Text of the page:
As it happens, her next film, Into the Woods, adapted from Stephen Sondheim’s musical about fairy tales, was also shot in London, though by this point Blunt was into her second trimester. ‘Well, I auditioned, got it, and found out in the same week I was pregnant,’ she says. ‘I told [the director] Rob [Marshall] two weeks before rehearsals and said, “I completely understand if you need to recast.” But he was awesome. He said, “As a director, I’m like, ‘Oh fuck.’ But as your friend, I’m overjoyed, and we’ll make it work.” By the end of the shoot’ – when Blunt was seven months pregnant – ‘I was hiding behind trees and using bags and aprons as disguise.’ A month later she ‘ballooned’ and found herself with cankles. ‘Doesn’t everyone? I hope everyone does. Probably Gisele doesn’t. But I definitely did.’ But apart from the fat ankles and slight queasiness and the stutter (an affliction from childhood that resurfaced because of pressure on her solar plexus), the nine months were a joy. ‘I loved being pregnant,’ Blunt says. ‘I think people don’t like hearing that because some women have a terrible time, but I really liked it.’ It was nine months of people telling her she looked amazing and touching her bump: ‘It’s an instant conversation starter, your stomach.’ Though of course there were also (here she takes a deep breath) ‘the books – don’t take any advice’ and everyone sharing their ‘horrific birth stories’ a week before her due date. But this she laughs off. The high point, apart from the baby arriving, obviously, was ‘when you find out. That’s really wonderful and completely surreal. I don’t know if you can compute it at the time. Not until you’re holding that little body, which is just so incredible. It cracks you in half. I cry a lot now. There’s something about the purity of these little things that is really cool’.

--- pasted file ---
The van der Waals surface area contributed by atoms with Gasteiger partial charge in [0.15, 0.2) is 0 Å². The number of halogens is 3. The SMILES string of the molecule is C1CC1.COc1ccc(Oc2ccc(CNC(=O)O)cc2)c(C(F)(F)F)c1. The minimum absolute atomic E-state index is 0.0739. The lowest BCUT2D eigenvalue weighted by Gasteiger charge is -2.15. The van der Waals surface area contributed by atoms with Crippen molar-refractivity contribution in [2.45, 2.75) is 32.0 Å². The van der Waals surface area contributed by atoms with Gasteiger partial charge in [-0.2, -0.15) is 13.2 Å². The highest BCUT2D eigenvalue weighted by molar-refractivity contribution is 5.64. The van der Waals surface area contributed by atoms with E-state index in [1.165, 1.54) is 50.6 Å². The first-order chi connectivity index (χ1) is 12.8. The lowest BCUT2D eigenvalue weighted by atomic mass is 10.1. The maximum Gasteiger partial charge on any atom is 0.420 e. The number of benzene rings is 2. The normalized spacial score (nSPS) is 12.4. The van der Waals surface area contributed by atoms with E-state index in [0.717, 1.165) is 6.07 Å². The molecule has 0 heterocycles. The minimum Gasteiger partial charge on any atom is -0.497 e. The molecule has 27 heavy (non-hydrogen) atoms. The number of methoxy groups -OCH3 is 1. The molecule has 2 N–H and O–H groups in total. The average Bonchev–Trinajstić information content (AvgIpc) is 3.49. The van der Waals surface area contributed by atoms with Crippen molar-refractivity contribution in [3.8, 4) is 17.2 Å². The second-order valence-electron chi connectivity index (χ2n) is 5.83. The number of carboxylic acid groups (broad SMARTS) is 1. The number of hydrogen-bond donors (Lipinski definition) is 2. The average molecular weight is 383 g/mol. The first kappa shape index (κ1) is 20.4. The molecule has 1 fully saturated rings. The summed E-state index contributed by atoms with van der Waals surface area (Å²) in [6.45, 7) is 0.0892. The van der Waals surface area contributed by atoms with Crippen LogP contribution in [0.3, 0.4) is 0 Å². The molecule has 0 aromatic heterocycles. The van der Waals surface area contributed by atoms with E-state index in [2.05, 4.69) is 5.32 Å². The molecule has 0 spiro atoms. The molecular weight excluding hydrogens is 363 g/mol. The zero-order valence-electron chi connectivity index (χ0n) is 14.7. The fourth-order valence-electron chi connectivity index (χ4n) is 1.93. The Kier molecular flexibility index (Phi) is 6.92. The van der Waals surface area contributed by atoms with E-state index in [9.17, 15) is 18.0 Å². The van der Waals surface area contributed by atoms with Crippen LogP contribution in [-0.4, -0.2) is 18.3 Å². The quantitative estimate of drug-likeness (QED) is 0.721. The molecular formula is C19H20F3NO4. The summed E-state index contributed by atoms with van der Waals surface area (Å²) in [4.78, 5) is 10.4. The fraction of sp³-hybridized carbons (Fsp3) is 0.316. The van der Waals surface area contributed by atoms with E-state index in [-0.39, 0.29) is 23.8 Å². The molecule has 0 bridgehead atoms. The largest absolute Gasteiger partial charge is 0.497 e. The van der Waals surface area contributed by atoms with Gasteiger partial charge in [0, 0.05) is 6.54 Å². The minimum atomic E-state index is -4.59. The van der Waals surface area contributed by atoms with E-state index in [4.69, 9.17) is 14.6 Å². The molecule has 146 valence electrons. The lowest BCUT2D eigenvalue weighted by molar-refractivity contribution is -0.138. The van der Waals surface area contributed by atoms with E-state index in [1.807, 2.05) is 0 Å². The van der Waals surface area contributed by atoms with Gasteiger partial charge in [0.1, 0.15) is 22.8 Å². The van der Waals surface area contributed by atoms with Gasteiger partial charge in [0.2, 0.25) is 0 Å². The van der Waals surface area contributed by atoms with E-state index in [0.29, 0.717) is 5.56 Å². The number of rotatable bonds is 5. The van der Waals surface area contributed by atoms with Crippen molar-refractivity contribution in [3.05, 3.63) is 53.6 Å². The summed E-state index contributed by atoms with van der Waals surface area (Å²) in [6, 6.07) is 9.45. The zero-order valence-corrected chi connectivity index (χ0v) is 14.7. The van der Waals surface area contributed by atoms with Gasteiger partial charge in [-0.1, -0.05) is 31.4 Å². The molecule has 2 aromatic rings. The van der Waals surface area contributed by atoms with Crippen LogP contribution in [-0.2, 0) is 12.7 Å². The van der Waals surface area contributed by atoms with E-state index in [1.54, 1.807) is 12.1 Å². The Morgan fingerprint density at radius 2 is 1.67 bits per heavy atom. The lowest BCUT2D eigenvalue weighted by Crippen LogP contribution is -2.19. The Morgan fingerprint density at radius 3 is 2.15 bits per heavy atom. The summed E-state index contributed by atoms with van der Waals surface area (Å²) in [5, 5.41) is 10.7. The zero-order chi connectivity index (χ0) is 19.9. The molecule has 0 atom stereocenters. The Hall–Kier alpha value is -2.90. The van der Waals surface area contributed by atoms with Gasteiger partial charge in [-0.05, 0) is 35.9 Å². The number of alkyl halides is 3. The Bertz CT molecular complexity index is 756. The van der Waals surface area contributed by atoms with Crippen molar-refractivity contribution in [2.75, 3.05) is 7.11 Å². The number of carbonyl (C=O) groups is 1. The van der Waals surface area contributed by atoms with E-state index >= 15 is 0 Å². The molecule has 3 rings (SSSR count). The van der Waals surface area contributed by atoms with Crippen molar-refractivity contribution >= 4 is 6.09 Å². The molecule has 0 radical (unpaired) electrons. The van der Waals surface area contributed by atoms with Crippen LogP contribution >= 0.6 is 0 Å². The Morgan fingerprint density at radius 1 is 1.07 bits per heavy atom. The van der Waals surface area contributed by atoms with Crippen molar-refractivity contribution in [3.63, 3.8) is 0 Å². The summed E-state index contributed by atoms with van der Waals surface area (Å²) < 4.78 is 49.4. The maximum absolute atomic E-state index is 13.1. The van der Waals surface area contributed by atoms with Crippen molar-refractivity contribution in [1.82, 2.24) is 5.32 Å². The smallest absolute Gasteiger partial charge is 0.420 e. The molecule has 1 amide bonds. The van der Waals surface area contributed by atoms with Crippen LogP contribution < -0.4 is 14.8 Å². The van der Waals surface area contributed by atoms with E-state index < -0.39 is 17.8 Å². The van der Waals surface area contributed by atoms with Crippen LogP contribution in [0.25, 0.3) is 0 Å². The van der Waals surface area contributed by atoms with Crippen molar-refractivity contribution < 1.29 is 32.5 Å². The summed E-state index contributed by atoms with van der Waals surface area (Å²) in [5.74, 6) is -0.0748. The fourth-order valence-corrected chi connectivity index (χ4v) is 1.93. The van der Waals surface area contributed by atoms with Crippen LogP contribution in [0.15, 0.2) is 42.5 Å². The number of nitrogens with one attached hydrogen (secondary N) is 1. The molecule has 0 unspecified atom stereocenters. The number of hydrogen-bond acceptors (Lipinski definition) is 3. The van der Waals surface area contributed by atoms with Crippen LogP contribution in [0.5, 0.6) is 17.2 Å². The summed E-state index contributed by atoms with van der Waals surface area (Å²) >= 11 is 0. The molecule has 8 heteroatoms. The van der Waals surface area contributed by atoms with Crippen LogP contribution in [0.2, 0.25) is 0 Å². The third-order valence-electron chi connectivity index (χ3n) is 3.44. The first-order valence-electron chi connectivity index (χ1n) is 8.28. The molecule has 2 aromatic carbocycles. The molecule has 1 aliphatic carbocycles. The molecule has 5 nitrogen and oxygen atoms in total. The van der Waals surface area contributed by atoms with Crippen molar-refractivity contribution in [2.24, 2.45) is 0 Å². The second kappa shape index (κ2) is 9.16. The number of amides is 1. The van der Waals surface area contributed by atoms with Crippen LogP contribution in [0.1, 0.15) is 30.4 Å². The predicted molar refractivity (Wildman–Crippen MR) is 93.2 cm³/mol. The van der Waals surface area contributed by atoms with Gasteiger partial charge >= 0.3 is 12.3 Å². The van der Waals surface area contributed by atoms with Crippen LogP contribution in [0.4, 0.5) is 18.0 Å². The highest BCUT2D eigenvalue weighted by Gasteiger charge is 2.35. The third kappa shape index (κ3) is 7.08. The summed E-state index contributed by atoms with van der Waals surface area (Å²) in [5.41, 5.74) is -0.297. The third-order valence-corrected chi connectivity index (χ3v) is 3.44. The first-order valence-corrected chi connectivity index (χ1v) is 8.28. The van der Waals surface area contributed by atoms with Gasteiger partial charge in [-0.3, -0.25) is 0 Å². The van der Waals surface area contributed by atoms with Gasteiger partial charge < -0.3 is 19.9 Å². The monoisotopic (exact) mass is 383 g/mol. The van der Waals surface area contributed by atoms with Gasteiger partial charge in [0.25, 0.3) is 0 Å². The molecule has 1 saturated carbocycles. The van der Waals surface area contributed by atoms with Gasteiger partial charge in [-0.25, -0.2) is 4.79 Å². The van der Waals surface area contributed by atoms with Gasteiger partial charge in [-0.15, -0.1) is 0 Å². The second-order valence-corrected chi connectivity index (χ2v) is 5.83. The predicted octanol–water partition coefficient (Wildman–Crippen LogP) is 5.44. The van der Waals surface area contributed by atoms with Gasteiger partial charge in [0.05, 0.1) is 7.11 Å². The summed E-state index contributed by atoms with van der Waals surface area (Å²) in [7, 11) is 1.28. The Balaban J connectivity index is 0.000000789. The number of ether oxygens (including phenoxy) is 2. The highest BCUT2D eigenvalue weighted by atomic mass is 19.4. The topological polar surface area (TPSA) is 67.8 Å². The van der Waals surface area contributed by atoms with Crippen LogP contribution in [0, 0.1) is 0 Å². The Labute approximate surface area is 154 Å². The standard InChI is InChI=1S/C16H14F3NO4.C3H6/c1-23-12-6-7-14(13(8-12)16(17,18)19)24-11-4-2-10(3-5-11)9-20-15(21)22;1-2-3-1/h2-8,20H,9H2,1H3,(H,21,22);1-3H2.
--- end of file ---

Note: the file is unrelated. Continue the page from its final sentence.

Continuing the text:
Inevitably, becoming a parent has changed things. ‘Everything has slowed down,’ she says. ‘You realise that nothing else really matters. This industry, this town especially, can make you feel that all this stuff matters; this rather transient world and the gush and the work and the success and the competition. You can get drawn into that bubble, of thinking it all matters. Having a baby has made me realise that it doesn’t. None of it. It really doesn’t.’
That said, Blunt is heading back to work in a few weeks to promote Edge of Tomorrow (‘Redcarpets? Terror!’) and then in July (when Hazel will be five months old) to start a new film. She didn’t plan to – September would have been ideal, after return to acting so soon seven or eight months off – but a good script with ‘a great female role driving the movie’ was too exciting an opportunity to turn down. The film, Sicario, co-starring Benicio Del Toro and directed by Denis Villeneuve (whose Prisoners was a hit last year), is a violent tale of CIA corruption and drug cartels. Blunt was ‘a little tentative’ at first. ‘Do I want to be in New Mexico for 10 weeks shooting something with this subject matter when my house, my whole world, has become very pink and sweet and pure? But actually,’ she goes on, ‘I was talking to my friend and she said, “It’s exactly what you should do right now, because you’re a lioness. You’re a mama bear.” I think when you become a mother, you inherit a strength you’re not even aware of. I know it’s something John’s mentioned to me. He thinks I’m so much stronger now.’